Creative Time names Katie Hollander executive director. Ms. Hollander has been with the organization, a leading arts nonprofit that produces monumental public art projects around New York City, for the past eight years, first as deputy director and most recently as acting director following the departure of Anne Pasternak. Ms. Hollander helped oversee the creation of one of the organization’s most popular projects to date: Kara Walker’s giant, sugar sphinx sculpture A Subtlety (2014), which was installed at the Domino Sugar Factor in Brooklyn.
Executives from major auction houses Christie’s, Sotheby’s and Phillips have been making major staff changes in recent months, with many executives opting to take positions with competitors. Now, noncompete clauses in executive contracts are hindering several executives from beginning work. Sotheby’s attempted to resolve the issue by offering to release a former executive from contractual obligations, pending Christie’s do the same for its former employees. However, the latter has refused and both houses’ remain in a stalemate with new employees waiting in noncompete limbo.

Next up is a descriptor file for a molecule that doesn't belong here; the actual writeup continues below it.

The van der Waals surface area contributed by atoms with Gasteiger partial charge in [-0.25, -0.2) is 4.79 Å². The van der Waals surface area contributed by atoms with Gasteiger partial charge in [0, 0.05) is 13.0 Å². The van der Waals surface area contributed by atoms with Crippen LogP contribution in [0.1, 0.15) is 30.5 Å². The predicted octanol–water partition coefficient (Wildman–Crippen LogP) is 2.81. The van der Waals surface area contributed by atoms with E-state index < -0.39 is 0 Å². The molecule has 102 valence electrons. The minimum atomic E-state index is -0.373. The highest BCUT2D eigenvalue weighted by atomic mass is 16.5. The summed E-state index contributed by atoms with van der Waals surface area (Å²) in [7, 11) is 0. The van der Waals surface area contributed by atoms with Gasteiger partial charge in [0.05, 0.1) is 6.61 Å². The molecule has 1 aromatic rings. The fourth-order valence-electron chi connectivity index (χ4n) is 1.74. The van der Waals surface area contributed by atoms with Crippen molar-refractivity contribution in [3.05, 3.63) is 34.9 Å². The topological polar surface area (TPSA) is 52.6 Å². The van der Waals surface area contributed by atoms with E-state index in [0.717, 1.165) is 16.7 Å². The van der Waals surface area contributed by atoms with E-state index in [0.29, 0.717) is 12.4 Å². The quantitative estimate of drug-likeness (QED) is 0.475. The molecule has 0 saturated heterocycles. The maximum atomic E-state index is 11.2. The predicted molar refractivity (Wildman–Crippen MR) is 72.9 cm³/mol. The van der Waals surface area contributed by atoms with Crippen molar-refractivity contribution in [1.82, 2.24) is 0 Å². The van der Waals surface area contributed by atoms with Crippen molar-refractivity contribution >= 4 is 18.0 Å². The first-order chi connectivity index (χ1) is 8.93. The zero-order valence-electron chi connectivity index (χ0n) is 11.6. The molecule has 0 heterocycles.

Audrey Azoulay has been tapped as France’s next culture minister, replacing Fleur Pellerin. Ms. Azoulay will take up the position after serving as President François Hollande’s cultural advisor.
White Cube gallery drops artist Marc Quinn after more than 20 years of representation. When Jay Jopling opened the gallery in London in 1993, the artist was one of the first to join.
The Metropolitan Museum of Art announces that three of its major exhibitions from 2015—“China: Through the Looking Glass,” “The Roof Garden Commission: Pierre Hyghe” and “Sargent: Portraits of Artists and Friends”—generated $946 million in spending in New York. The museum used “the industry standard for calculating tax revenue impact” to arrive at the stunning figure.
Here’s a look at the recently publishing “Le Catalogue Goering,” the art catalogue penned by Nazi leader Hermann Göring which contains a detailed account of his acquisitions made through his military campaigns.
The Albuquerque Museum of Art and History reports that a bronze statue of dog has been stolen from the museum grounds. The artwork is paired with another bronze, a statue of a man sitting on a bench. The museum has taken its search to local police and Facebook, with a message posted Thursday night that reads: “Have you seen our dog? No, seriously. It was stolen, and we want it back.”